A glimpse of history:
- Between 1890 and 1920, great waves of immigration increased the (registered) Catholic population in the U.S. from 7,855,000 to 17,735,553. Catholic religious institutes grew to meet many social needs. By 1965, religious were educating more than 12 percent of U.S. students.
- Hospitals established by religious institutes responded to many health care crises in the nation's history. They served immigrants in urban areas as well as remote frontier outposts. Today, Catholic health care systems make up the largest group of not-for-profit hospitals in the nation.
- There are more than 500 religious orders in the U.S., each participating in the mission of the Church through prayer and ministries of service.
- Traditionally, religious worked for modest stipends or maintenance that did not include pension benefits.
- The average Social Security benefit for religious today is approximately $4,559; for other Americans, the average benefit is $13,968.
- Since 1988, Catholics have donated $617 million to the Fund.
- Approximately 95 of donations has been distributed to religious institutes for retirement needs.
Actually, the aging of religious and the escalating cost of their health care foreshadow a crisis in health care and aging in America.
- While the majority of religious women and men are past age 60, the population of the United States itself is aging: The number of people in the United States past age 65 (37 million) is greater than the population of Canada (32 million).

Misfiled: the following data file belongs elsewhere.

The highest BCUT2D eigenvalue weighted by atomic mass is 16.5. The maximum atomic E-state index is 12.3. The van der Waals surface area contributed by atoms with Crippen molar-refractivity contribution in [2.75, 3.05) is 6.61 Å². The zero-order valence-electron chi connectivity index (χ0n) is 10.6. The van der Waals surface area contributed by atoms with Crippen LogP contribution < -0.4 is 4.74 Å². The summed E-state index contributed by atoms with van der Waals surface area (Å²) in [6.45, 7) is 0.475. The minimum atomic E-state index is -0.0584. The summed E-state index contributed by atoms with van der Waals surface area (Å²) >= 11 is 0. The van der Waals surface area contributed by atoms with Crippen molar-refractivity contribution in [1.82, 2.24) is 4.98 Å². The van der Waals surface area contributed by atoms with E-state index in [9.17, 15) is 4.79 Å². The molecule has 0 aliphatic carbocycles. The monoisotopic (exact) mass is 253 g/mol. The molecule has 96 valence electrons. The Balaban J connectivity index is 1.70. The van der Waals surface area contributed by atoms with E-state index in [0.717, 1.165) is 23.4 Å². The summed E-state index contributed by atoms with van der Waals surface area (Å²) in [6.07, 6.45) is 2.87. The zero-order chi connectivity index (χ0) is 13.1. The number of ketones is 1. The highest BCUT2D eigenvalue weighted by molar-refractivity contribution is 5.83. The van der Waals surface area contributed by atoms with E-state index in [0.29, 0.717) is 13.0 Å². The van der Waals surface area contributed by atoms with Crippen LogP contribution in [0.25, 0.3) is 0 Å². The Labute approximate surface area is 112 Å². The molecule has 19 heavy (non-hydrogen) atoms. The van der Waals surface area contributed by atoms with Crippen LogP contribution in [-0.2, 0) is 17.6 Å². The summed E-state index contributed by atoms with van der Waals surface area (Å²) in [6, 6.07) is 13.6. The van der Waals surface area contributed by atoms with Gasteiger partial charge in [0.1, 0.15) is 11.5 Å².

- While 17 percent of men religious and 11 percent of women religious receive no Social Security benefits, the U.S. population also encompasses 41 million people with no health insurance.
- While the cost of skilled care for 5,683 women and men religious was approximately $300 million in 2009, this amount will be dwarfed in 2040, when 85-year olds in the general population outnumber five-year olds.
For decades, women and men religious have strived to develop and document strategies to enhance life as they age:
- They continue working. Publication by the Commission on Religious Life and Ministries of the "Best Practices" study by the Center for Applied Research in the Apostolate (CARA) at Georgetown University, documents how religious institutes address the retirement needs of elderly members while they also carry out their mission to serve others.
- They network with each other and pool resources. In 2003, the National Religious Retirement Office sponsored for the first time a gathering of all intercongregational retirement projects in the United States. Participants from New York, California, Iowa, Illinois, Louisiana, Missouri, Ohio, Maryland, Pennsylvania, Florida, and Washington, DC documented successes, identified resources, and designed strategies for broader communication and effective advocacy that would help other religious and lay groups collaborate effectively on aging issues.
- They help develop an authentic spirituality of aging. The current wave of aging as 76 million baby boomers approach age 60 is historically unprecedented. "Nothing in our store of received wisdom tells us how to deal with this," says Matilda White Riley, founding associate director for behavioral and social research at the National Institute on Aging, about the fact that 76 million baby boomers are approaching age 60. Religious are in the forefront, grappling with the appropriate faith response to the dependence that accompanies aging.